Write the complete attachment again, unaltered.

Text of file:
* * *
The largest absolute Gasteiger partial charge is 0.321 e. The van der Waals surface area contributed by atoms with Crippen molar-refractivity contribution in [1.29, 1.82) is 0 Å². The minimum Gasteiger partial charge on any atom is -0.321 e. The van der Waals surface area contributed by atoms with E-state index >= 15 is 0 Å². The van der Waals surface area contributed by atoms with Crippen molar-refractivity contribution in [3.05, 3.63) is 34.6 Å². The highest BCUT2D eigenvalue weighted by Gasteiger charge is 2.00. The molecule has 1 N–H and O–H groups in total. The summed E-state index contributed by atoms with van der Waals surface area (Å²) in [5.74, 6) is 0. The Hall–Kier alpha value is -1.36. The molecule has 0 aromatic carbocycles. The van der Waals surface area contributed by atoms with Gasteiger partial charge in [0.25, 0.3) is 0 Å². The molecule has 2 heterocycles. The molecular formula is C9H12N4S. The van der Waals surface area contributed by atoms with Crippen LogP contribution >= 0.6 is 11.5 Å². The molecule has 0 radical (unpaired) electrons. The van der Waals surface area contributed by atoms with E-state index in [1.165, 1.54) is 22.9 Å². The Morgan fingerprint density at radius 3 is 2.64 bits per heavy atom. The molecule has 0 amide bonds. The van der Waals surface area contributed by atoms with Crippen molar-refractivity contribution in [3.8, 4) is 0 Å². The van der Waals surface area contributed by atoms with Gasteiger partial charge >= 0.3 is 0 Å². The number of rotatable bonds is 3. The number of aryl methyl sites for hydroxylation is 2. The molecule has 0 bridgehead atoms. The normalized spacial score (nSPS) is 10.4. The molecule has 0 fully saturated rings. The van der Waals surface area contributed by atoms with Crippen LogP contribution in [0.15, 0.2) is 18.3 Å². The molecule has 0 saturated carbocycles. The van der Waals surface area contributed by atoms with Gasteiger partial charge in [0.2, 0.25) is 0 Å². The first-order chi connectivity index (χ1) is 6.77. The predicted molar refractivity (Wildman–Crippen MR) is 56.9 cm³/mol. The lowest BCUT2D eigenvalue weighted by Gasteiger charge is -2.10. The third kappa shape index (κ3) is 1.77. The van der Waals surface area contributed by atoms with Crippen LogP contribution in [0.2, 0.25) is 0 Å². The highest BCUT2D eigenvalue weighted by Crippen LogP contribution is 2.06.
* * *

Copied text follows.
The largest absolute Gasteiger partial charge is 0.321 e. The van der Waals surface area contributed by atoms with Crippen molar-refractivity contribution in [1.29, 1.82) is 0 Å². The minimum Gasteiger partial charge on any atom is -0.321 e. The van der Waals surface area contributed by atoms with E-state index >= 15 is 0 Å². The van der Waals surface area contributed by atoms with Crippen molar-refractivity contribution in [3.05, 3.63) is 34.6 Å². The highest BCUT2D eigenvalue weighted by Gasteiger charge is 2.00. The molecule has 1 N–H and O–H groups in total. The summed E-state index contributed by atoms with van der Waals surface area (Å²) in [5.74, 6) is 0. The Hall–Kier alpha value is -1.36. The molecule has 0 aromatic carbocycles. The van der Waals surface area contributed by atoms with Gasteiger partial charge in [0.25, 0.3) is 0 Å². The molecule has 2 heterocycles. The molecular formula is C9H12N4S. The van der Waals surface area contributed by atoms with Crippen LogP contribution >= 0.6 is 11.5 Å². The molecule has 0 radical (unpaired) electrons. The van der Waals surface area contributed by atoms with E-state index in [1.165, 1.54) is 22.9 Å². The Morgan fingerprint density at radius 3 is 2.64 bits per heavy atom. The molecule has 0 amide bonds. The van der Waals surface area contributed by atoms with Crippen molar-refractivity contribution in [3.8, 4) is 0 Å². The van der Waals surface area contributed by atoms with Gasteiger partial charge >= 0.3 is 0 Å². The number of rotatable bonds is 3. The number of aryl methyl sites for hydroxylation is 2. The molecule has 0 bridgehead atoms. The normalized spacial score (nSPS) is 10.4. The molecule has 0 fully saturated rings. The van der Waals surface area contributed by atoms with Crippen LogP contribution in [0.15, 0.2) is 18.3 Å². The molecule has 0 saturated carbocycles. The van der Waals surface area contributed by atoms with Gasteiger partial charge in [0.2, 0.25) is 0 Å². The first-order chi connectivity index (χ1) is 6.77. The predicted molar refractivity (Wildman–Crippen MR) is 56.9 cm³/mol. The lowest BCUT2D eigenvalue weighted by Gasteiger charge is -2.10. The third kappa shape index (κ3) is 1.77. The van der Waals surface area contributed by atoms with Crippen LogP contribution in [0.2, 0.25) is 0 Å². The highest BCUT2D eigenvalue weighted by Crippen LogP contribution is 2.06.